Filler on Havrelock, 'The Joshua Generation: Israeli Occupation and the Bible'

Rachel S. Havrelock
Emily Filler

Rachel S. Havrelock. The Joshua Generation: Israeli Occupation and the Bible. Princeton: Princeton University Press, 2020. xiv + 245 pp. $35.00 (cloth), ISBN 978-0-691-19893-4.

Reviewed by Emily Filler (Washington and Lee University) Published on H-Judaic (September, 2021) Commissioned by Barbara Krawcowicz (Jagiellonian University)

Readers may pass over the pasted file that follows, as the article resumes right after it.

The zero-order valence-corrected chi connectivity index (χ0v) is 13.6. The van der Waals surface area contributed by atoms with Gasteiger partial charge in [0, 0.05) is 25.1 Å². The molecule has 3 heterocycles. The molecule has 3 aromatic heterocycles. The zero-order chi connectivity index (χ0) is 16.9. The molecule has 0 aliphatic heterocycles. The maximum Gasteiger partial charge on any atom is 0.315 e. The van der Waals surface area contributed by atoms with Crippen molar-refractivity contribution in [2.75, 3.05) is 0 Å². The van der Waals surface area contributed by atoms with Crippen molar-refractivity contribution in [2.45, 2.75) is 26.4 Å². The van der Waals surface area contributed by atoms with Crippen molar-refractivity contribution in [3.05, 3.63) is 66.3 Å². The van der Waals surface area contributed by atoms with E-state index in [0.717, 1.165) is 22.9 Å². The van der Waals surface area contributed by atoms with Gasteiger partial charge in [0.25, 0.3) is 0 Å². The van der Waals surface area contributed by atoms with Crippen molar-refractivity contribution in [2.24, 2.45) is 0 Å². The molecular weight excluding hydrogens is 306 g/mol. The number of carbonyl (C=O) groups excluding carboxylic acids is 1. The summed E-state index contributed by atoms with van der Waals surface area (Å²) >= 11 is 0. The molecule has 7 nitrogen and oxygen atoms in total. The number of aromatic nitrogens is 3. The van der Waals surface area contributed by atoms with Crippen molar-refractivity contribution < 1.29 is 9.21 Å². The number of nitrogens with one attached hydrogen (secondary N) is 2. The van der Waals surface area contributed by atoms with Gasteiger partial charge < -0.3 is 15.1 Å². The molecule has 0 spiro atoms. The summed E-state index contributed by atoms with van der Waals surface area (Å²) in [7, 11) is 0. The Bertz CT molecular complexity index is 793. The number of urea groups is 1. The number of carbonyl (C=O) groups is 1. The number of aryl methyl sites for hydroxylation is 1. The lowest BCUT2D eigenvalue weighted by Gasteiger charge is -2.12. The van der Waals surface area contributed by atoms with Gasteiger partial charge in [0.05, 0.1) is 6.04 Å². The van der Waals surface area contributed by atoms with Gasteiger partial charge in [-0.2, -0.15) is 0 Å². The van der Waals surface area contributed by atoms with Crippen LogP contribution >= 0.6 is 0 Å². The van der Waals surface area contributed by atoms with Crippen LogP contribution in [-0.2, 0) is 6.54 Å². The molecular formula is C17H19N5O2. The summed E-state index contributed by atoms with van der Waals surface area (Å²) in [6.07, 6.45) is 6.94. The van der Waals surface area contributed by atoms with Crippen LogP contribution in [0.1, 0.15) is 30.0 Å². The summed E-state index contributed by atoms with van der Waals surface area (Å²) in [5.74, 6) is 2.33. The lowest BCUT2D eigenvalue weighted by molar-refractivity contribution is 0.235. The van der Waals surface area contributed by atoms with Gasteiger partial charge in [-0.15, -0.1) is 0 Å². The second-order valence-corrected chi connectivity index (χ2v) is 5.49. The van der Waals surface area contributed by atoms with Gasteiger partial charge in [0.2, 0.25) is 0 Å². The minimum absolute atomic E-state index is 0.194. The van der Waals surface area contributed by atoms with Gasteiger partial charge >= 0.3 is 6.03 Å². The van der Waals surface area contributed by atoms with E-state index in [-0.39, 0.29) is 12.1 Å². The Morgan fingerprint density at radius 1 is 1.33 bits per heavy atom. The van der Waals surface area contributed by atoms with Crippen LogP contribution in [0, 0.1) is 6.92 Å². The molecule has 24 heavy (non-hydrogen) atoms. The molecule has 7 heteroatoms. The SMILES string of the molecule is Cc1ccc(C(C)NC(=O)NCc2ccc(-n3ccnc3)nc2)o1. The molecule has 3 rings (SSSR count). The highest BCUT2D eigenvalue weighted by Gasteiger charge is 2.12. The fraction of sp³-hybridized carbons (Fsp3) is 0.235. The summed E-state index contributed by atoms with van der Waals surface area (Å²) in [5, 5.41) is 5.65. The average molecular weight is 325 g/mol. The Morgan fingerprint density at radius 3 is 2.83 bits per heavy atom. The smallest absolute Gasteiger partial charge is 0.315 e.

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Before opening The Joshua Generation, many readers might consider becoming reacquainted with the biblical book of Joshua. I expect there are few readers with Havrelock’s sweeping knowledge of the text, particularly, as she notes, given its general unpopularity from antiquity onward. The classical rabbis engaged the book far less than other prophetic books, and Western moderns have largely neglected it as well. Early on, Havrelock quotes George Steiner’s evaluation of Joshua as “the least attractive text in the canon,” a text that displays “tribal arrogance and cruelty with undoubted relish” and is “brimful of malediction and triumphalism” (p. 22). But her book about the book is deeply compelling, a model of close reading, and rather politically subversive (this is a compliment) in its relentless depiction of Israeli statesmen consciously attempting to construct a Bible-authorized state.